Last week, the Business Solutions Association (BSA) announced it is looking for feedback from the remanufacturing industry and the public on a proposed draft standard that would define a remanufactured cartridge.
The BSA (www.businesssolutionsassociation.com) describes itself as a trade association that represents manufacturers, wholesalers, and manufacturer representatives in the business product and related industries. The Association has published a draft standard defining remanufactured cartridges (09-13 Defining a Remanufactured Cartridge).
Now, the firm is asking interested parties to review the draft and submit comments before the closing date of October 22 at 5 p.m. EST, using a comment form. The group says that after reviewing comments and revising as necessary, its goal is to publish a final standard this November.
The draft standard itself seeks to establish and maintain definitions of remanufactured ink or toner cartridges and differentiate these products from alternatives, such as newly manufactured, non-OEM cartridges. This, says the BSA, will benefit end users and also “protect wholesalers, dealers and resellers from selling cartridges that violate various laws and General Exclusion Orders.”
The proposed definition is as follows:
A remanufactured ink or remanufactured toner cartridge is defined as: an original OEM cartridge that has been previously used and the marking substance consumed, and then is subsequently collected, inspected, cleaned, had new or reconditioned parts installed, re-filled with ink or toner, and quality tested so that its capability to print has been restored.
The draft standard seeks to deter the practice of referring to remanufactured cartridges with other terms such as replacement, reconditioned, refurbished, rebuilt, compatible, new compatible, newly remanufactured, newly manufactured, newly built, newly refreshed, new build, new plastic, factory fresh, non-OEM, and OEM compatible.
The proposed standard also points out that so as not to infringe under the first-sale doctrine in the United States, “the original and empty OEM cartridge must have been collected from first users in the United States.” In addition, the standard outlines how cartridges should be marketed and described on U.S. General Service Administration (GSA) Quality Assurance forms.
Good Idea But …
The language used today to describe non-OEM cartridges is confusing, sometimes deliberately so. Some less-than-scrupulous firms marketing clones have occasionally sought to co-opt the quality and environmental benefits associated with high-quality remans and described their products as remanufactured.
The industry is well aware it has a terminology problem. While neither effort was billed as a standards-development effort, the European Toner and Inkjet Remanufacturers Association (ETIRA) released a document called “Guide to Clones” over a year ago (see “ETIRA Publishes Guide to Clones”). In this guide, ETIRA spelled out various types of non-OEM cartridges and the risks each type posed of infringing intellectual property rights. The International Imaging Technology Council (Int’l ITC), too, has recognized that the multitude of terms used in the industry poses a problem. Earlier this year, the Int’l ITC adopted a resolution that its members will refrain from trading in cloned cartridges (see “Int’l ITC Adopts Resolution on Clones”), and this resolution defined various classes of cartridges, including legitimate remanufactured cartridges; counterfeits; new, clone cartridges; and new, remanufactured cartridges. Clearly, the industry is using a huge smorgasbord of terms to describe what is currently being offered on the marketplace, and if it is confusing to those in the industry, it is even more so for your average end user who simply wants to buy a cost-effective, quality cartridge for their printer.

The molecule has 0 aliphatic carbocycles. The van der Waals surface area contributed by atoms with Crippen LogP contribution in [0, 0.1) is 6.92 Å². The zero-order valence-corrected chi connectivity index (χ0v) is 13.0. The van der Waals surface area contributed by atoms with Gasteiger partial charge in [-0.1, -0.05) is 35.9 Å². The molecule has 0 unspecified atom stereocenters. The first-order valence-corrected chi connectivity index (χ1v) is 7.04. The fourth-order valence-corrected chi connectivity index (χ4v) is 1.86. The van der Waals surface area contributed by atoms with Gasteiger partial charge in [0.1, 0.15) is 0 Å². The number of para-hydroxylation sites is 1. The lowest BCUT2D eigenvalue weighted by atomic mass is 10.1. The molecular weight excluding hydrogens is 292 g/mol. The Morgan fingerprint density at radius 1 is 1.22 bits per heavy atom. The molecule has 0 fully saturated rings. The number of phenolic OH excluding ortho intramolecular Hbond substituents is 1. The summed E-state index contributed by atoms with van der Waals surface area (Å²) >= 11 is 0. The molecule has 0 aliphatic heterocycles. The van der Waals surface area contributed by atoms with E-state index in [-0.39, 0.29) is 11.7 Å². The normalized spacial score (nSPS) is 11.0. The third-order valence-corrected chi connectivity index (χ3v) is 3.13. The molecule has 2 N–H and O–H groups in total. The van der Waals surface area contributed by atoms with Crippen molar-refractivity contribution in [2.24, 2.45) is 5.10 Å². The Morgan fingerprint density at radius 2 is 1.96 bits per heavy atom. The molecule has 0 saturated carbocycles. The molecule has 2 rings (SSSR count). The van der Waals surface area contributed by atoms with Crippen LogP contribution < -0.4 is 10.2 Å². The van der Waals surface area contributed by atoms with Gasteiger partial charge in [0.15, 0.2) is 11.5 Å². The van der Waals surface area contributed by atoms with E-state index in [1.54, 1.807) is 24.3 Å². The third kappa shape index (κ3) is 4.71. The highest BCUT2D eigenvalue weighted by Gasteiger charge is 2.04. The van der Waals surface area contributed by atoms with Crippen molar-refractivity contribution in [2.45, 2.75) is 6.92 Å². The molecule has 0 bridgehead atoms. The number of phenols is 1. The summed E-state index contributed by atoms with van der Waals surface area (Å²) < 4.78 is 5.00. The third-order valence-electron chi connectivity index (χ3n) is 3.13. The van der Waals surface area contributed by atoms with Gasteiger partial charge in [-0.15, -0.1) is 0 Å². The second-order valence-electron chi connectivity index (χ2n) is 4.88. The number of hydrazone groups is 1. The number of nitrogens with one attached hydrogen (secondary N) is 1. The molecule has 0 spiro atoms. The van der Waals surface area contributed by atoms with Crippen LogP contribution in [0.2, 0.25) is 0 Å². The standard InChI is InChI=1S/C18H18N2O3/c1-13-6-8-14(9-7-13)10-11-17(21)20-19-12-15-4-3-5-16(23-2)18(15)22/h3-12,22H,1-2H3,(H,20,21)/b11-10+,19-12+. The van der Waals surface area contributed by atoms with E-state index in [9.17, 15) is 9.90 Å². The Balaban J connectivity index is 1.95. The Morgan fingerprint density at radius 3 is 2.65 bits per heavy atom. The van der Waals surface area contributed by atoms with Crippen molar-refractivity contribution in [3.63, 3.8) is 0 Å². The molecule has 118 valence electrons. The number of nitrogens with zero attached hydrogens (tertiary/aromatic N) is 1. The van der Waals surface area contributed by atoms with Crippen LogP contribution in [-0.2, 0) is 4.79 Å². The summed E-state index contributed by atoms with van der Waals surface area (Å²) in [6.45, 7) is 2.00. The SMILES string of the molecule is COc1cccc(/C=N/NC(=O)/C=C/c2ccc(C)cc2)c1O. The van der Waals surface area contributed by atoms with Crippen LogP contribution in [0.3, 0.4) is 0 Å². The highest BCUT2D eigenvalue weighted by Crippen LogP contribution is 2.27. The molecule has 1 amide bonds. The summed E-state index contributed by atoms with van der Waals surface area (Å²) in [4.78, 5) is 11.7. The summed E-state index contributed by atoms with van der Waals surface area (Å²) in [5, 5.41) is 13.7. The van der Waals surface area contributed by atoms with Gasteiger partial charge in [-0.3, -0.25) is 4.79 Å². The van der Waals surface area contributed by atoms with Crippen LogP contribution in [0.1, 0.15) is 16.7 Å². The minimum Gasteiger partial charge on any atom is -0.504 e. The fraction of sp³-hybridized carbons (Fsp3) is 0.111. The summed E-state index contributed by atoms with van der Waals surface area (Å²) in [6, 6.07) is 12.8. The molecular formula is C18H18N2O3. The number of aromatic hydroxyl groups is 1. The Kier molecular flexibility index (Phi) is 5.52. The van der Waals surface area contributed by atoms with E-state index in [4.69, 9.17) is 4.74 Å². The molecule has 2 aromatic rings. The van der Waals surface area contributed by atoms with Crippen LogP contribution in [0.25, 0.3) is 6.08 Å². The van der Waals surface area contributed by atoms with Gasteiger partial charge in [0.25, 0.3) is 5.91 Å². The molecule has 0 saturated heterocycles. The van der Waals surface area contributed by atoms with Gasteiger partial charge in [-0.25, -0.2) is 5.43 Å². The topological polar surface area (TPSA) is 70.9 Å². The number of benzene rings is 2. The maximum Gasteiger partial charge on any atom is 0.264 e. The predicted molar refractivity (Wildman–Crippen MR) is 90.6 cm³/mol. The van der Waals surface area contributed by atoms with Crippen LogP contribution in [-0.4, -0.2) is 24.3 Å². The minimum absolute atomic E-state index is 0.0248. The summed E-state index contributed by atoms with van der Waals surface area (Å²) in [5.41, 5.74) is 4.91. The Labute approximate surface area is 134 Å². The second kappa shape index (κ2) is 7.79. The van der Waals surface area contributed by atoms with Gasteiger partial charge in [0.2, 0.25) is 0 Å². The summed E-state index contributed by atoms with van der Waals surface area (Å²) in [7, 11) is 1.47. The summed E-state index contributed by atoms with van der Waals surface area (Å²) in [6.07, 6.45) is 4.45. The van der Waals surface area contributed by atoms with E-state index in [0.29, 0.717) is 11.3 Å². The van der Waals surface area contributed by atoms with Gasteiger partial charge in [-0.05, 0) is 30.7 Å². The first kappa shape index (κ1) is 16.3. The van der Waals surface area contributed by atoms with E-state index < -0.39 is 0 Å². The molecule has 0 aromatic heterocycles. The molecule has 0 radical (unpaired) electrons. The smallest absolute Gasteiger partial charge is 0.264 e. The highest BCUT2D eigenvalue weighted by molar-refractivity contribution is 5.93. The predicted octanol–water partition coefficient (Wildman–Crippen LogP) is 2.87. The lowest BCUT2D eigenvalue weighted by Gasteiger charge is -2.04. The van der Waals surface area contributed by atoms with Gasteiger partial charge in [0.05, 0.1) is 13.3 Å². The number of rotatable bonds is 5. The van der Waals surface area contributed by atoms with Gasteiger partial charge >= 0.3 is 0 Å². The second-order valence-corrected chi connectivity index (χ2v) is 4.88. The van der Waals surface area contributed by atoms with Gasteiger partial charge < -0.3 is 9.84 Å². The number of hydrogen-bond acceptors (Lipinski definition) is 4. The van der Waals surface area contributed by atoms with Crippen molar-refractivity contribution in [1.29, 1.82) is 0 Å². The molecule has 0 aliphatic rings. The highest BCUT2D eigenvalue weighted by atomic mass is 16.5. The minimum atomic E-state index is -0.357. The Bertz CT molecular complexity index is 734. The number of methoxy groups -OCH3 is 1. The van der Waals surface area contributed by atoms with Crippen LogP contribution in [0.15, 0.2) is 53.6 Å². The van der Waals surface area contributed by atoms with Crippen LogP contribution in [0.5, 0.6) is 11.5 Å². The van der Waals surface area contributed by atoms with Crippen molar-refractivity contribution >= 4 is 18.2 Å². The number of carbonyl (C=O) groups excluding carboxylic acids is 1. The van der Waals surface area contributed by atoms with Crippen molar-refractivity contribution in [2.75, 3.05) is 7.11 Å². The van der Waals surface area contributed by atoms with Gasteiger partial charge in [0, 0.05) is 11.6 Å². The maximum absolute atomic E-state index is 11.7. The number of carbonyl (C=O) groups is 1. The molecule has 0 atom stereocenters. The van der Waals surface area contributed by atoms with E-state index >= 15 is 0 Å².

We see a standard defining remanufactured cartridges versus other types of cartridges as having the potential to be highly beneficial for both the industry and end users. The problem is in getting the industry to buy into the standard and use the terminology, however it is ultimately defined, as prescribed.
It is not as if the industry lacks standards. The International Imaging Technology Council (Int’l ITC) has worked to spread the use of the Standardized Test Methods Committee (STMC) symbol to let customers know cartridges have been tested to specific standards. Companies claiming STMC certification must have employees trained by an authorized trainer in standardized test methods, attest to using these test methods, and purchase the correct test equipment. The Int’l ITC administers the program and looks to prevent unlawful misuse of the program and its logos.
To paraphrase William Shakespeare, “Misuse. Ay, there’s the rub.” The problem we foresee for the BSA is that certain manufacturers and resellers will blithely ignore whatever standard terminology is defined for third-party cartridges—that is, if they are even aware that a standard has been developed. Still, any effort to clarify and standardize third-party cartridge terminology is a good thing, and we would like to see the BSA succeed in promoting use of the standard and encouraging the industry to adopt more standard terminology for aftermarket supplies. However, we suspect that a fragmented worldwide industry, lack of knowledge about the standard, and the proverbial few bad apples determined to spoil the bunch will prevent a day where remans are simply labeled as remanufactured and new-builds are simply labeled as compatibles, with no potential confusion between the two.